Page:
Peroxisomes are a type of organelle, small structures found inside cells that carry out many of the important jobs in the cell. They are found not only in animal cells but in plant cells as well.
Peroxisomes range from 1/2 micrometer to 1 1/2 micrometers in diameter and contain a variety of enzymes, proteins that can catalyze reactions. A single membrane encloses their contents.
In plants, just as in animals, peroxisomes break down toxic substances, especially hydrogen peroxide, which can react with other important molecules in cells to cause damage. They convert these reactive oxygen species into other molecules that are harmless to the cell.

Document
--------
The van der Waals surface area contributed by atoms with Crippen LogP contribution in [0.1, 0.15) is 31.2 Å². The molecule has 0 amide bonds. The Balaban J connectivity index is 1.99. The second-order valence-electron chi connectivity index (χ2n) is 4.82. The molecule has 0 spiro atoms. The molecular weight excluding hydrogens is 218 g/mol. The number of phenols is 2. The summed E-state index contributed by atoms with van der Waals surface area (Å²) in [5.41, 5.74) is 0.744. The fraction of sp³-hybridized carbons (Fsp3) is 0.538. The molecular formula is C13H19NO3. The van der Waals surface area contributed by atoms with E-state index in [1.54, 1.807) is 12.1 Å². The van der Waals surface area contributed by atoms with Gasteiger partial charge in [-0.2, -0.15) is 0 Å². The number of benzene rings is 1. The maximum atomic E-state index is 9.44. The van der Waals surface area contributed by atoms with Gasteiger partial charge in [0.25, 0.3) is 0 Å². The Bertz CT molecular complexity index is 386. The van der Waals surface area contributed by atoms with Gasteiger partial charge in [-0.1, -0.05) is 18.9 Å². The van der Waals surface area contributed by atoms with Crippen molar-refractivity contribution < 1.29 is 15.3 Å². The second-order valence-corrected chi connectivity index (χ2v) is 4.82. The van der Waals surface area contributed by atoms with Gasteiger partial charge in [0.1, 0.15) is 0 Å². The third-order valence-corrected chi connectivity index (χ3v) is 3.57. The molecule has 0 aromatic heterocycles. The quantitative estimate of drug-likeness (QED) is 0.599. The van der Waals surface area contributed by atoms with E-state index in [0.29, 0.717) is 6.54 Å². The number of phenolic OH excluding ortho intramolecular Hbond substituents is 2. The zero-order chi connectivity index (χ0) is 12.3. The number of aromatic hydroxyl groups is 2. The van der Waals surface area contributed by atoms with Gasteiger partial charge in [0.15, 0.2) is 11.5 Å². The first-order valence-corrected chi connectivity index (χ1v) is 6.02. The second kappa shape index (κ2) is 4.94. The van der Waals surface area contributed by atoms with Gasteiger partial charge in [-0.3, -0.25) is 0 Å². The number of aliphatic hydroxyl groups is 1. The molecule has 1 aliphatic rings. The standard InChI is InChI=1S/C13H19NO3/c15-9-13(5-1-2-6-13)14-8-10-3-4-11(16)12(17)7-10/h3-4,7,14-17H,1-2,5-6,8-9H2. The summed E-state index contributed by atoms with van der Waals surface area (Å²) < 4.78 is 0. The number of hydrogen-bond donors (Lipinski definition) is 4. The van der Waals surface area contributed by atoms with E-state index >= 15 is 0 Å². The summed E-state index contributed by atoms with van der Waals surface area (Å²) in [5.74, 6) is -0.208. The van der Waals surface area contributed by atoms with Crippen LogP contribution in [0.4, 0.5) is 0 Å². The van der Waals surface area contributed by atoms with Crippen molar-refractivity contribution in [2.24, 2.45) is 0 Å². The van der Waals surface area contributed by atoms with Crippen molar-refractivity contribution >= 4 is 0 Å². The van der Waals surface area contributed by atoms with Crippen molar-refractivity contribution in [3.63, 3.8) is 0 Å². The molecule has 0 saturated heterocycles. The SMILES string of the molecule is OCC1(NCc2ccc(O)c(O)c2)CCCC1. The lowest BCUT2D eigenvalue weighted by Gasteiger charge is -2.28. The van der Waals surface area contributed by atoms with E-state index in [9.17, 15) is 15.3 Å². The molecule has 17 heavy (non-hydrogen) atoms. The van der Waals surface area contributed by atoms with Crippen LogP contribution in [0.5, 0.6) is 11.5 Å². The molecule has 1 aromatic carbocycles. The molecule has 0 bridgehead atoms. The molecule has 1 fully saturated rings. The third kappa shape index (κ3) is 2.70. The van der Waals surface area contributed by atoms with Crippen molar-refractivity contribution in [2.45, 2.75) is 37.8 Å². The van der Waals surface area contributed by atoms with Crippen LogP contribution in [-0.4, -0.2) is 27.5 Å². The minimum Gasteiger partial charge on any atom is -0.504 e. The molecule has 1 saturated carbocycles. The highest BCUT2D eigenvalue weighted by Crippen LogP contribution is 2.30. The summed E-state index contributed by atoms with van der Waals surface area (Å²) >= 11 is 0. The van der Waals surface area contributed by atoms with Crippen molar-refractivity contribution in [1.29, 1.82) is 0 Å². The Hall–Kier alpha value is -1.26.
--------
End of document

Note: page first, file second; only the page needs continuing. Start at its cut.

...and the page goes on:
Peroxisomes also perform several specialized functions in plants that they do not perform in animals. Peroxisomes in leaf cells, for example, play a key role in photorespiration. They are also important in seed germination and growth.
- Biochimica et Biophysica Acta: Plant peroxisomes respire in the light: Some gaps of the photorespiratory C2 cycle have become filled—Others remain
- Florida State University: Molecular Expressions, Peroxisomes
- "Biology"; Neil A. Campbell, Jane B. Reece, Lisa A. Urry, Michael L. Cain, Peter V. Minorsky, Steven A. Wasserman, Robert B. Jackson; 2008
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